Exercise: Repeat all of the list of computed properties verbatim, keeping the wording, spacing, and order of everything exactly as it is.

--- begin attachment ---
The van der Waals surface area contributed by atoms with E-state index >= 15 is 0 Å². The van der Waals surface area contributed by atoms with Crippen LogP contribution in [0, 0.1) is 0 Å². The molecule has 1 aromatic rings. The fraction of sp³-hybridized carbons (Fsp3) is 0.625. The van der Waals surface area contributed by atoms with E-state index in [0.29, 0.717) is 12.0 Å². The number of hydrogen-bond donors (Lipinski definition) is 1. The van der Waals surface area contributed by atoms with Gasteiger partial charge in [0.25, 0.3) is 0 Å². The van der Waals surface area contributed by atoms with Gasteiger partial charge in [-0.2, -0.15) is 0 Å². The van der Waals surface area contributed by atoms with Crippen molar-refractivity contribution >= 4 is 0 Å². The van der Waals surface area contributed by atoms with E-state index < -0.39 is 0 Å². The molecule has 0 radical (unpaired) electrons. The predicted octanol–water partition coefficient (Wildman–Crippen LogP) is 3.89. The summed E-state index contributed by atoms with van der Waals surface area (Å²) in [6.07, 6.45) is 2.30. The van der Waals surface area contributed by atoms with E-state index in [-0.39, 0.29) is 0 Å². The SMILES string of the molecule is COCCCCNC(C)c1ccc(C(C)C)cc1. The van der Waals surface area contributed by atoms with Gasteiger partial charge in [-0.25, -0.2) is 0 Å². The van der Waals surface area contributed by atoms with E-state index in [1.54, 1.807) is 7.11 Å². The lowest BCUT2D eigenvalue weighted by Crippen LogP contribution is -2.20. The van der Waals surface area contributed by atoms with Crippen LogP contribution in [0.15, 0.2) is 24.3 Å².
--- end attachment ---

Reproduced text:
The van der Waals surface area contributed by atoms with E-state index >= 15 is 0 Å². The van der Waals surface area contributed by atoms with Crippen LogP contribution in [0, 0.1) is 0 Å². The molecule has 1 aromatic rings. The fraction of sp³-hybridized carbons (Fsp3) is 0.625. The van der Waals surface area contributed by atoms with E-state index in [0.29, 0.717) is 12.0 Å². The number of hydrogen-bond donors (Lipinski definition) is 1. The van der Waals surface area contributed by atoms with Gasteiger partial charge in [0.25, 0.3) is 0 Å². The van der Waals surface area contributed by atoms with Gasteiger partial charge in [-0.2, -0.15) is 0 Å². The van der Waals surface area contributed by atoms with Crippen molar-refractivity contribution >= 4 is 0 Å². The van der Waals surface area contributed by atoms with E-state index < -0.39 is 0 Å². The molecule has 0 radical (unpaired) electrons. The predicted octanol–water partition coefficient (Wildman–Crippen LogP) is 3.89. The summed E-state index contributed by atoms with van der Waals surface area (Å²) in [6.07, 6.45) is 2.30. The van der Waals surface area contributed by atoms with E-state index in [-0.39, 0.29) is 0 Å². The SMILES string of the molecule is COCCCCNC(C)c1ccc(C(C)C)cc1. The van der Waals surface area contributed by atoms with Gasteiger partial charge in [-0.25, -0.2) is 0 Å². The van der Waals surface area contributed by atoms with E-state index in [1.54, 1.807) is 7.11 Å². The lowest BCUT2D eigenvalue weighted by Crippen LogP contribution is -2.20. The van der Waals surface area contributed by atoms with Crippen LogP contribution in [0.15, 0.2) is 24.3 Å².